The COVID-19 pandemic is bringing to light many intersectional divides in the United States that mainstream society can no longer ignore. Lovinia Reynold’s blog last week looked at how environmental racism is linked to higher COVID-19 mortality rates among Black communities.

COVID-19 and Black Communities

By Lovinia Reynolds , Policy Analyst and Environmental Justice Coordinator
Wednesday, April 29, 2020

Black people are bearing the brunt of COVID-19’s impact. Cities such as the District of Columbia, Milwaukee, and St. Louis and states such as Illinois, Louisiana, Michigan, and Mississippi have released data demonstrating that Black people make up a disproportionate number of COVID-19-related deaths. These deaths are due in no small part to centuries of structural inequality that limit access to what public health experts call the social determinants of health.

Clear Corona Skies: Air Quality in the United States During a Global Pandemic

By Caitlin F. McCarthy, Director, Education, Associates and Corporate Partnerships
Monday, April 27, 2020

With the 50th Anniversary of Earth Day still on our minds, air quality is thriving throughout the United States’ most populous areas. It is a goal long fought for by leaders in environmental law and policy, but it has only been achieved with the cost of the devastating COVID-19 pandemic.

Public Nuisance Lawsuits May Mitigate Meat Industry’s Environmental Impact

By Micah Bradley, Vanderbilt Law School 3L, Member of Environmental Law and Policy Annual Review Class, and Linda Breggin, Senior Attorney; Director of the Center for State, Tribal, and Local Environmental Programs
Wednesday, April 15, 2020

In “Animal Agriculture Liability for Climatic Nuisance: A Path Forward for Climate Change Litigation?,” Prof. Daniel E. Walters lays out a new path for climate litigation: environmental litigators should bring federal public nuisance suits to remedy environmental harms caused by animal agriculture.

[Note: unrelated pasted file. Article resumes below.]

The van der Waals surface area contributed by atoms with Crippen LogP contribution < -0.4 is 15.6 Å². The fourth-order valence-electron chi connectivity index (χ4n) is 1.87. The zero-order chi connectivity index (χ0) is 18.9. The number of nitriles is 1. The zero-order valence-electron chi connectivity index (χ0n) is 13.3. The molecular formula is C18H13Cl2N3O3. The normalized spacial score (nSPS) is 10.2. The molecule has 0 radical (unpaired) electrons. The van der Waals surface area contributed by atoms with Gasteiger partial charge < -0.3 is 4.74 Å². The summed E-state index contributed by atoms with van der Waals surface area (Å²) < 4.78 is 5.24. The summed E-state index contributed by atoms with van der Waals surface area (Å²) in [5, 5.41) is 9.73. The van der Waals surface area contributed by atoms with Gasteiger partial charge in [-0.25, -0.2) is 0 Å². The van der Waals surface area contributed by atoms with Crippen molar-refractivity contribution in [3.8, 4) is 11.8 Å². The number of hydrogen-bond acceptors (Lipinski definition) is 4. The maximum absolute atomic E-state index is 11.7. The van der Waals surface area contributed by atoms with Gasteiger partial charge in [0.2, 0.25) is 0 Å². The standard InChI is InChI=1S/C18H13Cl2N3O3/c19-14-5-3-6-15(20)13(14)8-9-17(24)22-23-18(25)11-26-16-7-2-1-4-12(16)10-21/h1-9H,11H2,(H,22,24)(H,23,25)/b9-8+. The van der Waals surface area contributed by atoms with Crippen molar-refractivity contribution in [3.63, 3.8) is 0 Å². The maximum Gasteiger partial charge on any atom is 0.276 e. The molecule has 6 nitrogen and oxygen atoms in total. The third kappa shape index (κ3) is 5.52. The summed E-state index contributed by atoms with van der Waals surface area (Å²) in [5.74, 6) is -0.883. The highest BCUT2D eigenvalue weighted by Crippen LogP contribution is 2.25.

Turning A Blind Eye to Drinking Water Risks

Wednesday, April 8, 2020

Drinking water contamination in Flint, Michigan, has garnered nationwide attention, but it is neither isolated, nor a primarily urban problem. As Madeline Kane explains in the April issue of ELR—The Environmental Law Reporter, a hidden water crisis is straining thousands of smaller communities that share Flint’s risk factors—shrinking populations, social marginalization, and deficient funds.

Earth Day 1970: A Look Back at Student Activism and Freedom of the Press

1970s
By Stephen R. Dujack, Editor, The Environmental Forum®
Wednesday, April 1, 2020

It is now half a century since the first Earth Day. Not only did I help run our school’s “teach in” in 1970, it is also 50 years since my entrance into environmental journalism. A first-person history may help to affirm the importance of the environmental protections that soon followed, as well as of a robust student press to push today’s issues.

All blog posts are the opinion of its author(s) and do not necessarily reflect the views of ELI the organization or its members.